Weber, Michael J.
Professor Emeritus, Microbiology, Immunology, and Cancer Biology
- BS, Biology, Haverford College, Haverford, PA
- PhD, Biology, University of California, San Diego, CA
- Postdoc, Virology, University of California, Berkeley, CA
Targeting Cell Signaling for Cancer Therapy.
Cells continually make decisions about their fate: growth, death or differentiation. These decisions frequently are determined by signal transduction cascades of small GTP-binding proteins and protein kinases, which are activated in response to extracellular signals. Our laboratory utilizes tools of cell biology, protein chemistry and molecular biology to understand how signal transduction controls cell growth and apoptosis, how these controls are altered in cancer, and how this information can be used to improve cancer treatment.
MAP kinases: regulation and function.
MAP Kinase cascades are among the most thoroughly studied of signal transduction systems, and have been shown to participate in a diverse array of cellular programs including cell differentiation, cell movement, cell division and cell death. They typically are organized in a three-kinase architecture consisting of a MAP Kinase (MAPK), a MAP Kinase activator (MEK) and a MEK activator (MEKK). Transmission of signals is achieved by sequential phosphorylation and activation of the components specific to a respective cascade. In mammalian systems five distinguishable MAP Kinase modules have been identified so far. These include the canonical ERK1/2 cascade that preferentially regulates cell growth and differentiation. Increased understanding of the ways these enzymes are regulated, targeted intracellularly and linked with other signaling pathways will enhance our insight into the regulatory networks that control cell behavior and provide clues as to how to exploit these as targets for therapy.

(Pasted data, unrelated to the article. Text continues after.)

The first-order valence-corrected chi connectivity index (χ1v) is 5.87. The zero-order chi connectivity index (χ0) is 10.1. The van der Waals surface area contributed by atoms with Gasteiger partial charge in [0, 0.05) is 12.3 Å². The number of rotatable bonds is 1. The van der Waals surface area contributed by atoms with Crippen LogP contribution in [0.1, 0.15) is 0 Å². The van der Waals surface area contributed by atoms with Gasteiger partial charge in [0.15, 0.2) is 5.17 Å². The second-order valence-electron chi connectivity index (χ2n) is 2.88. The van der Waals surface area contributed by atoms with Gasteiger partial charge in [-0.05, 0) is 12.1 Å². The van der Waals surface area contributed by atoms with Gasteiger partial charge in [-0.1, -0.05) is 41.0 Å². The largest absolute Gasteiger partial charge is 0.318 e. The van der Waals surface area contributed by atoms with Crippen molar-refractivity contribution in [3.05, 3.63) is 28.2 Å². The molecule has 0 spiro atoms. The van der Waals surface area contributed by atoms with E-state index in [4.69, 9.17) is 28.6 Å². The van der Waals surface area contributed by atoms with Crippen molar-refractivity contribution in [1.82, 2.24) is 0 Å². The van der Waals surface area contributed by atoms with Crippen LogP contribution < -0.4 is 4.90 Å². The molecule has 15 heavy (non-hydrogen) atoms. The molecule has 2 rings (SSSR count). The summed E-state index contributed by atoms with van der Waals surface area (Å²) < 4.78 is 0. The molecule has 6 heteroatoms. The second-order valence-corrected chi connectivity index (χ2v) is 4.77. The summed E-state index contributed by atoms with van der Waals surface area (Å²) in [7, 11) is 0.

Signal transduction in human cancer.
Cancers undergo progressive changes that increase their malignant potential and thereby render them less susceptible to treatment. Analysis of the cellular signaling mechanisms that link the outside of the cancer cell to receptors and intracellular signal transduction cascades will provide insight into prevention, detection, and treatment strategies for cancer. Much of our recent efforts have been on elucidating the ways that redundant and compensatory signaling pathways neutralize the effects of targeted therapies and lead to drug resistance. We currently are using cell and xenograft cancer systems in melanoma, as well as patient samples in B-Cell malignancies each of which provides unique opportunities to match knowledge about signaling with potential therapeutic interventions.